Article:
A bill regulating ride-hailing companies like Uber and Lyft has gotten the green-light in Massachusetts.
Lawmakers approved the legislation late Sunday night.
It mandates driver background checks that would be conducted by the companies themselves and the state, but it does not require drivers to get fingerprinted.
The legislation allows drivers to pick up customers at the Boston Convention and Exhbition Center as well as Logan Airport.
The bill also imposes a 20-cent per-ride fee on the companies. That money would be split among cities, towns, the state Department of Transportation and a fund for taxi and livery businesses.
A statement from House Speaker Robert DeLeo says, "The TNC legislation sends a signal that Massachusetts is a great place to live, work, and do business. I am proud that we took the initiative to tackle this tough issue, effectively safeguarding the innovative nature of transportation network companies while enhancing consumer protection and public safety."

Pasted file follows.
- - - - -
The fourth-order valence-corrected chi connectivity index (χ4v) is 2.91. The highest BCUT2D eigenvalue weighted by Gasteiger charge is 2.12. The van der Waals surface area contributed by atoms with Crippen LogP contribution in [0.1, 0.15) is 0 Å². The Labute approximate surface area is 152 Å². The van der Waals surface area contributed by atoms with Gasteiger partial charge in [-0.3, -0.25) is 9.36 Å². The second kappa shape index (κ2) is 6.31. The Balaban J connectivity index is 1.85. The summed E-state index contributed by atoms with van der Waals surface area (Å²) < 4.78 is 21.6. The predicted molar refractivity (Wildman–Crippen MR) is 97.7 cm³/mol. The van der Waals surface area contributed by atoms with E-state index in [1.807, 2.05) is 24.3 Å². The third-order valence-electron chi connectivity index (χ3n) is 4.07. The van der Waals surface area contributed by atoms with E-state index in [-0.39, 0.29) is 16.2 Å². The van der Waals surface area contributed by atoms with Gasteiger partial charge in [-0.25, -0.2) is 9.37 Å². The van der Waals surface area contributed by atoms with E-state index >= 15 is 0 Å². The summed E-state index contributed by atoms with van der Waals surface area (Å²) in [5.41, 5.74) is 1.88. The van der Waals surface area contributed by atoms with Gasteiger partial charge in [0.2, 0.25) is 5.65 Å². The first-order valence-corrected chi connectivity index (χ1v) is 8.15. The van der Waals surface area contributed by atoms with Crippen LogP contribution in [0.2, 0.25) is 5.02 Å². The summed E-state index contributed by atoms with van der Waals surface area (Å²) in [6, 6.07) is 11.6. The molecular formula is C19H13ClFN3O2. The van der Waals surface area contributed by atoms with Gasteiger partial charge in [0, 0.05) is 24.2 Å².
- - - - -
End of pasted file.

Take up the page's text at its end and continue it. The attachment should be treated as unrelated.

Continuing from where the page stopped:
A statement from Adrian Durbin, Lyft spokesman, reads, "We are pleased that the Legislature came to an agreement on common sense legislation that sets high safety standards while keeping modern transportation options like Lyft available across the Bay State. This bill expands consumer choice and encourages innovation, and we urge Governor Charlie Baker to sign it into law when it reaches his desk. The people of the Commonwealth have made it clear they want ridesharing, and we appreciate the thoughtful process the Legislature followed to ensure that safe and affordable transportation options are available across Massachusetts."